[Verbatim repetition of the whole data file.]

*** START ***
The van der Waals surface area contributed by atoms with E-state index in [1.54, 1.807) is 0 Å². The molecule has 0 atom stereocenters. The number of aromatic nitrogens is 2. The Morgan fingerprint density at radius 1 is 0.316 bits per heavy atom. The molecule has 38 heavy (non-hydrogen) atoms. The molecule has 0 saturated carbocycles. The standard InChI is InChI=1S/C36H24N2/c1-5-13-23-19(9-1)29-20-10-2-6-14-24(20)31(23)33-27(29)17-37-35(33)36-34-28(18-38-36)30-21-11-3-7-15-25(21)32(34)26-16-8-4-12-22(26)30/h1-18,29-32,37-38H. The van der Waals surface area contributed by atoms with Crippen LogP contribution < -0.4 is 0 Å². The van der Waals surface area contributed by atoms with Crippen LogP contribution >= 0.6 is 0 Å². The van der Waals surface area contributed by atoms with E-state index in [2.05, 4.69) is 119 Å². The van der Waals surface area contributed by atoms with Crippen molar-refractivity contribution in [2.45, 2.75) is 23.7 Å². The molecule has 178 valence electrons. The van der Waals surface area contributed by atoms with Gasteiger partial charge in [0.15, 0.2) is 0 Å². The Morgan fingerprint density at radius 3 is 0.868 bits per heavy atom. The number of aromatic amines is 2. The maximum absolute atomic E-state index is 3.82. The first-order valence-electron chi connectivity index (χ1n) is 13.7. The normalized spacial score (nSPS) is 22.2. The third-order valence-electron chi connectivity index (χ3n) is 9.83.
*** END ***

The van der Waals surface area contributed by atoms with E-state index in [1.54, 1.807) is 0 Å². The molecule has 0 atom stereocenters. The number of aromatic nitrogens is 2. The Morgan fingerprint density at radius 1 is 0.316 bits per heavy atom. The molecule has 38 heavy (non-hydrogen) atoms. The molecule has 0 saturated carbocycles. The standard InChI is InChI=1S/C36H24N2/c1-5-13-23-19(9-1)29-20-10-2-6-14-24(20)31(23)33-27(29)17-37-35(33)36-34-28(18-38-36)30-21-11-3-7-15-25(21)32(34)26-16-8-4-12-22(26)30/h1-18,29-32,37-38H. The van der Waals surface area contributed by atoms with Crippen LogP contribution < -0.4 is 0 Å². The van der Waals surface area contributed by atoms with Crippen LogP contribution >= 0.6 is 0 Å². The van der Waals surface area contributed by atoms with E-state index in [2.05, 4.69) is 119 Å². The van der Waals surface area contributed by atoms with Crippen molar-refractivity contribution in [2.45, 2.75) is 23.7 Å². The molecule has 178 valence electrons. The van der Waals surface area contributed by atoms with Gasteiger partial charge in [0.15, 0.2) is 0 Å². The Morgan fingerprint density at radius 3 is 0.868 bits per heavy atom. The number of aromatic amines is 2. The maximum absolute atomic E-state index is 3.82. The first-order valence-electron chi connectivity index (χ1n) is 13.7. The normalized spacial score (nSPS) is 22.2. The third-order valence-electron chi connectivity index (χ3n) is 9.83.